Tag Archives: teaching

Introduction to Newest Book: Autistically Thriving

This blog is actually the introduction that appears in my newest book (Endow, 2019, pp. xiii-xiv) available as of last week.

MOST ANYTHING ABOUT AUTISM and learning typically start out with the deficits of autism responsible for the problem experienced by the autistic. Then, it is followed up with ideas on how to address the deficits so as to impact the problem. If I were to start this book that way I would next talk about the diagnostic criteria. Here is what the DSM-5 says:

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Autism, Social Greetings and Rhetorical Questions

Autistic people may not automatically know how to respond to rhetorical social questions such as “How are you?” or automatically reciprocate in social pleasantries such as “good morning.” This is not because they are rude, obnoxious, don’t care, or any of the other assumed reasons people attribute to this behavior. Instead, it is because all social information is not automatically picked up and used by a person with an autistic brain. The autistic brain simply works differently. Even so, autistic people can learn those things their particular brain hasn’t allowed them to automatically pick up.

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Teaching One Autistic Student to Ask For Help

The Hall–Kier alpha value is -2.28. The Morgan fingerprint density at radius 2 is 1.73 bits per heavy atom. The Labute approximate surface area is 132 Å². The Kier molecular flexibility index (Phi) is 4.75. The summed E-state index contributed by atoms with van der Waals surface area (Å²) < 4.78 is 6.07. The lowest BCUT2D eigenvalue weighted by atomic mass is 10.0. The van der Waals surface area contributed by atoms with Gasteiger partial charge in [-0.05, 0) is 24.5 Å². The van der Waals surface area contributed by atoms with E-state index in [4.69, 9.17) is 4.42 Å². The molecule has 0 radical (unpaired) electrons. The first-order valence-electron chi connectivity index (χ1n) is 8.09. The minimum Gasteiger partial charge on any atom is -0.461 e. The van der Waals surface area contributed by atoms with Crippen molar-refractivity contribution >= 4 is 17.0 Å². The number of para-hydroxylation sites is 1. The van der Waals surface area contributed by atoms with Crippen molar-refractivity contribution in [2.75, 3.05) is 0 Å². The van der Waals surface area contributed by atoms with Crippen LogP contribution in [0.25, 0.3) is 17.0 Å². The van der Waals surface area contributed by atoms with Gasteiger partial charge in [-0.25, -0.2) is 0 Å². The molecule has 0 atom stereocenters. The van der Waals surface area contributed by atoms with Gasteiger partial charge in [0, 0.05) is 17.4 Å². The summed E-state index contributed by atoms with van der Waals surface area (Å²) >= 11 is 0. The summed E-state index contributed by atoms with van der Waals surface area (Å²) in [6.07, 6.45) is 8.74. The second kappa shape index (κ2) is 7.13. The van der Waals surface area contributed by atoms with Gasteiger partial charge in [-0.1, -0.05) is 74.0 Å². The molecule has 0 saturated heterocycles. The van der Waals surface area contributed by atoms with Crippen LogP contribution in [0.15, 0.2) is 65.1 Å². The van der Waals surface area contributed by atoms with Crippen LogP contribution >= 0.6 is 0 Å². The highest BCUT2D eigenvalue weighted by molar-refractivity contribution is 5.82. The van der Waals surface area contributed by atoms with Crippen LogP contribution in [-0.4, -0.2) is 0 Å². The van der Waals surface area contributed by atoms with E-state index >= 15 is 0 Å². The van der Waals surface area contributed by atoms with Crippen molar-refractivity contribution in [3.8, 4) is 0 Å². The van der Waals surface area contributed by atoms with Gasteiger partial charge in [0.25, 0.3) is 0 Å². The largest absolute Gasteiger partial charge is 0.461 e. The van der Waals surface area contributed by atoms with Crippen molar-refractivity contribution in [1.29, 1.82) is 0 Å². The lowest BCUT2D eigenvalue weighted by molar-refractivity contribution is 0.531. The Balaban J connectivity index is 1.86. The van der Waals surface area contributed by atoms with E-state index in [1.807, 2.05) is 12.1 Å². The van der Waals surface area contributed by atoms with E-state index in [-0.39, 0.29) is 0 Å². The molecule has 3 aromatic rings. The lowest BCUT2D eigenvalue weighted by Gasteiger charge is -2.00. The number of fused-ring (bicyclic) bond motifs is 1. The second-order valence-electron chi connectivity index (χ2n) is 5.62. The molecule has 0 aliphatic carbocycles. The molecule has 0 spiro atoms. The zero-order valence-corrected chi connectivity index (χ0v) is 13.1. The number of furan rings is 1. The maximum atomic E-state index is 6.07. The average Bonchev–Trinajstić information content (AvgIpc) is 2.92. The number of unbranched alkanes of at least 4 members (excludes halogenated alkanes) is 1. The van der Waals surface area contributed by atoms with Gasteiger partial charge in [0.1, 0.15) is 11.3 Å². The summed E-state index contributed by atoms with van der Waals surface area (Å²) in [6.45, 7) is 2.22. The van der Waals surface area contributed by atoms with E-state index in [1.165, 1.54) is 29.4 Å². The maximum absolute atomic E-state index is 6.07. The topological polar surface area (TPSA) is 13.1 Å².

During the past school year I worked with a third grader diagnosed with autism as he returned to school after being discharged from a treatment center. Jake displayed many behaviors that did not work well in the classroom. These behaviors occurred predominantly during math class. Jake’s scores in math were 82 – 90 percent over the previous quarter. With these scores, it did not appear that he was struggling in math.

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Teaching Autistic People

Just like people of all ages can learn, so is it that autistic people of all ages can learn. It is an utterly sad state of affairs that this even needs to be said, but unfortunately, it needs to be said. Too often I see autistic children being babysat rather than being taught at school. When I ask about academic curriculum being used, I am told, “Oh, he has autism” as if this is an answer to my question.

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